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Measles alert for Kiwis who flew to Melbourne last week

Author
RNZ,
Publish Date
Tue, 27 Feb 2024, 8:27PM
A poster at a medical centre warns against the spread of measles. Photo / Rob Dixon, RNZ
A poster at a medical centre warns against the spread of measles. Photo / Rob Dixon, RNZ

Measles alert for Kiwis who flew to Melbourne last week

Author
RNZ,
Publish Date
Tue, 27 Feb 2024, 8:27PM

By RNZ

There is a measles alert for two flights to Melbourne last week, with Kiwis who were on the flights asked to stay home until they have called Healthline for advice.

Te Whatu Ora/Health NZ said the flights to Melbourne were Emirates flight EK408 from Dubai on February 14 and Singapore Airlines flight SQ217 from Singapore on February 19.

Australian health authorities had told Health NZ that people in New Zealand were on those flights, along with confirmed measles cases.

“We are asking anyone who travelled on those flights to contact Healthline immediately and to stay home until they receive advice from public health services. Contacts may already be developing symptoms of measles so it is important to contact Healthline urgently,” Health NZ said.

“If they do need to seek healthcare, they should phone ahead and wear a mask.”

Thirteen travellers who were on the flights, then came to New Zealand, had been identified so far, the health authority said.

They were being followed up with contact tracing.

Health NZ said anyone who was on either of the two flights to Melbourne and who was not immune could be at “high risk of developing and spreading measles”.

People are considered immune if they have had two doses of the measles, mumps and rubella (MMR) vaccine, or lived in New Zealand before 1969.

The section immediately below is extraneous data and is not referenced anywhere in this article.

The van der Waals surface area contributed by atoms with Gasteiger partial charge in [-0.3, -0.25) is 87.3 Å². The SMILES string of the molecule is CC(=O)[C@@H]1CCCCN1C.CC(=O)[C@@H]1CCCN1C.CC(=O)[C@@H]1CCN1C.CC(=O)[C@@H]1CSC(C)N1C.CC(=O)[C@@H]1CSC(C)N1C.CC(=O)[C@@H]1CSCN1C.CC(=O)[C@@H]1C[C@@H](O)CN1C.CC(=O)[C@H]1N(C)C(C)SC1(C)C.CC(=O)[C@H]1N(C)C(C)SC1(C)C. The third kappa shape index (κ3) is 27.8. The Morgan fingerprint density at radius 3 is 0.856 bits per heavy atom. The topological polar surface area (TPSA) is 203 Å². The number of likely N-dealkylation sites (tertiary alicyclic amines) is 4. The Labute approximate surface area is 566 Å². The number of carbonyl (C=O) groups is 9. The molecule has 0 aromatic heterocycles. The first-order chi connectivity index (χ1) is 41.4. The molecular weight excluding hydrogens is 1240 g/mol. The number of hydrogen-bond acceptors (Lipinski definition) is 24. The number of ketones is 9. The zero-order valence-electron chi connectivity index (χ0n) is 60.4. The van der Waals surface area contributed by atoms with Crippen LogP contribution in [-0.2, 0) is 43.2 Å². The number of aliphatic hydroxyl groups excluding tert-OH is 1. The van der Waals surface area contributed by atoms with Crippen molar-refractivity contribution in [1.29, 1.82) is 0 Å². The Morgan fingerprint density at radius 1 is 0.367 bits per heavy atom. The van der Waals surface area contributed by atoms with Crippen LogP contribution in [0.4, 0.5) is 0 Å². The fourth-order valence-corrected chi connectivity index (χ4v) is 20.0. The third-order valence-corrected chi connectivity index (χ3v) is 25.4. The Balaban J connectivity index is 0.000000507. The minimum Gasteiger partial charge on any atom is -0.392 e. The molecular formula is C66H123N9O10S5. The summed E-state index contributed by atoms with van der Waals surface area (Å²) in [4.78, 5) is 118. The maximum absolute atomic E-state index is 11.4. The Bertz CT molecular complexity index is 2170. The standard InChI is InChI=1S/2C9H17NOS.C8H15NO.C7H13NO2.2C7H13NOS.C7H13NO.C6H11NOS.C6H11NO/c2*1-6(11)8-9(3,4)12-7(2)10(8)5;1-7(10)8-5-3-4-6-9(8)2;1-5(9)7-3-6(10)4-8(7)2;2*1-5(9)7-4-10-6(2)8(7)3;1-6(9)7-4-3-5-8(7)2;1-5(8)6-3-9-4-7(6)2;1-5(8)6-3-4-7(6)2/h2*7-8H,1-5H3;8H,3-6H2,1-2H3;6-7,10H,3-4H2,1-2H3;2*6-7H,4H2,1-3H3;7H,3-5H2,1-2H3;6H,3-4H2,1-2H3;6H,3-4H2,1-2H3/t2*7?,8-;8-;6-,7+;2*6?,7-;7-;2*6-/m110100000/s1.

Public health doctors have previously warned a measles outbreak was almost inevitable in New Zealand this year, because there were too many people not immunised.

A poster at a medical centre warns against the spread of measles. Photo / Rob Dixon, RNZ
A poster at a medical centre warns against the spread of measles. Photo / Rob Dixon, RNZ

Health Minister Shane Reti also said he was “increasingly anxious” about the risk of an outbreak, especially given climbing case numbers overseas.

World Health Organisation figures showed there was a 45-fold increase in case numbers in Europe last year - some 42,200 people were infected, compared to 941 in 2022.

In 2019, a measles outbreak killed 83 people in Samoa. The vast majority of those were children.

New Zealand had been very lucky in the 2019 outbreak not to have a death, Reti said.

“But we did export it to Samoa and they had at least 80 people actually die. We need to remember that this is a condition that kills people. This is not a trivial condition.

“People - particularly the vulnerable, particularly the young - succumb to measles.”

Symptoms of measles include a fever, cough, runny nose, sore red eyes, and a rash beginning on the face and gradually spreading down the body to the arms and legs.

People who were on the flights were asked to check their immunisation records so they could share them with public health services.

They could do so either by logging onto My Health Record via https://my.health.nz/ or by contacting their local healthcare provider, Health NZ said.

My Health Record stores immunisation records from the year 2005 onwards.

National Public Health Service national clinical director Dr Susan Jack said it was safe for most people to be immunised again if they were unsure how many doses of MMR they had received.

“It is especially important if you are travelling overseas to ensure you are up to date with your immunisations.

“New Zealand is at high risk of a measles outbreak so it is important we all do our bit to prevent the spread of measles in our communities and to protect those at higher risk of severe illness. This means ensuring we are vaccinated, being aware of symptoms, and seeking advice if these develop.”

Anyone with any questions about measles, or who was unsure if they were affected, was encouraged to call Healthline on 0800 611 116.

- RNZ

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